When:
October 22, 2020 @ 4:30 pm – 5:45 pm
2020-10-22T16:30:00-04:00
2020-10-22T17:45:00-04:00
Where:
Zoom
see below

Zoom links for Political Economy Seminar are distributed via the seminar's mailing list. You can sign up for the list using this link: https://lists.iq.harvard.edu/mailman/listinfo/ppe_list

All interested faculty and students are invited to attend.

Today's presenter:

Julia Cage (Sciences Po Paris), 'Social Media and Newsroom Production Decisions' (joint with Nicolas Hervé and Béatrice Mazoyer)

Abstract

Social media affects not only the way we consume news, but also the way news is produced, including by traditional media outlets. In this paper, we study the propagation of information from social media to mainstream media and investigate whether news editors are influenced in their editorial decisions by stories popularity on social media. To do so, we build a novel dataset including a representative sample of all tweets produced in French between July 2018 and July 2019 (1.8 billion tweets, around 70% of all tweets in French during the period) and the content published online by about 200 mainstream media during the same time period, and develop novel algorithms to identify and link events on social and mainstream media. To isolate the causal impact of popularity, we rely on the structure of the Twitter network and propose a new instrument based on the interaction between measures of user centrality and news pressure at the time of the event. We show that story popularity has a positive effect on media coverage, and that this effect varies depending on media outlets’ characteristics. These findings shed a new light on our understanding of how editors decide on the coverage for stories.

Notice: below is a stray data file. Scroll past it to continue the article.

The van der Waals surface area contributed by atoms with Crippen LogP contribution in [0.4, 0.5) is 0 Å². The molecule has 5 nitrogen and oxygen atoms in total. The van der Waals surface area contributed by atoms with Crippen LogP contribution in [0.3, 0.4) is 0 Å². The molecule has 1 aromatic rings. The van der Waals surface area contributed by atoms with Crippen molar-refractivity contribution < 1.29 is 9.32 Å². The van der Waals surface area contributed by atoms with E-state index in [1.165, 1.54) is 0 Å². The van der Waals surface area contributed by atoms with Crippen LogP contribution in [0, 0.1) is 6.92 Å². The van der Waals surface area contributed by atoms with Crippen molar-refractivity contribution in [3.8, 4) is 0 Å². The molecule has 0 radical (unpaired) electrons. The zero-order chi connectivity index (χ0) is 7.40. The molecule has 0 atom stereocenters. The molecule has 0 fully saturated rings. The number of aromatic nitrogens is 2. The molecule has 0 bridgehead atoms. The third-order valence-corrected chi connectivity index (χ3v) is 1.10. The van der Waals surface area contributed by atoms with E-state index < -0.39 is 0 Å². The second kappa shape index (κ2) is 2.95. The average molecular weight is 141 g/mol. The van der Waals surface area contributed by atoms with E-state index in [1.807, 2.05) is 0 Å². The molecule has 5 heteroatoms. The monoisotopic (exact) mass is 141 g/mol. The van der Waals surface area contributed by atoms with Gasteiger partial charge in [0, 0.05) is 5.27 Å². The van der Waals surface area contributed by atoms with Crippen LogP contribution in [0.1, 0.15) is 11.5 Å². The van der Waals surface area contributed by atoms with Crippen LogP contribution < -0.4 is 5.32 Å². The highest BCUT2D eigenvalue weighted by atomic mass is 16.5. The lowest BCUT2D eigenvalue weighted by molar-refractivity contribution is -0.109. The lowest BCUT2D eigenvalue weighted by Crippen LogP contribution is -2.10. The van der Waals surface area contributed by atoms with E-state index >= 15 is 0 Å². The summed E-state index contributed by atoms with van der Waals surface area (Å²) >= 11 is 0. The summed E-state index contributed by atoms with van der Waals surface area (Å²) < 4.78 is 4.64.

Co-sponsored by FAS and IQSS, the Program on Political Economy (PE) supports research-related activities that integrate the study of economics and politics, whether by studying economic behavior in the political process or political behavior in the marketplace. In general, positive political economy is concerned with showing how observed differences among institutions affect political and economic outcomes in various social, economic, and political systems and how the institutions themselves change and develop in response to individual and collective beliefs, preferences, and strategies.

Categories: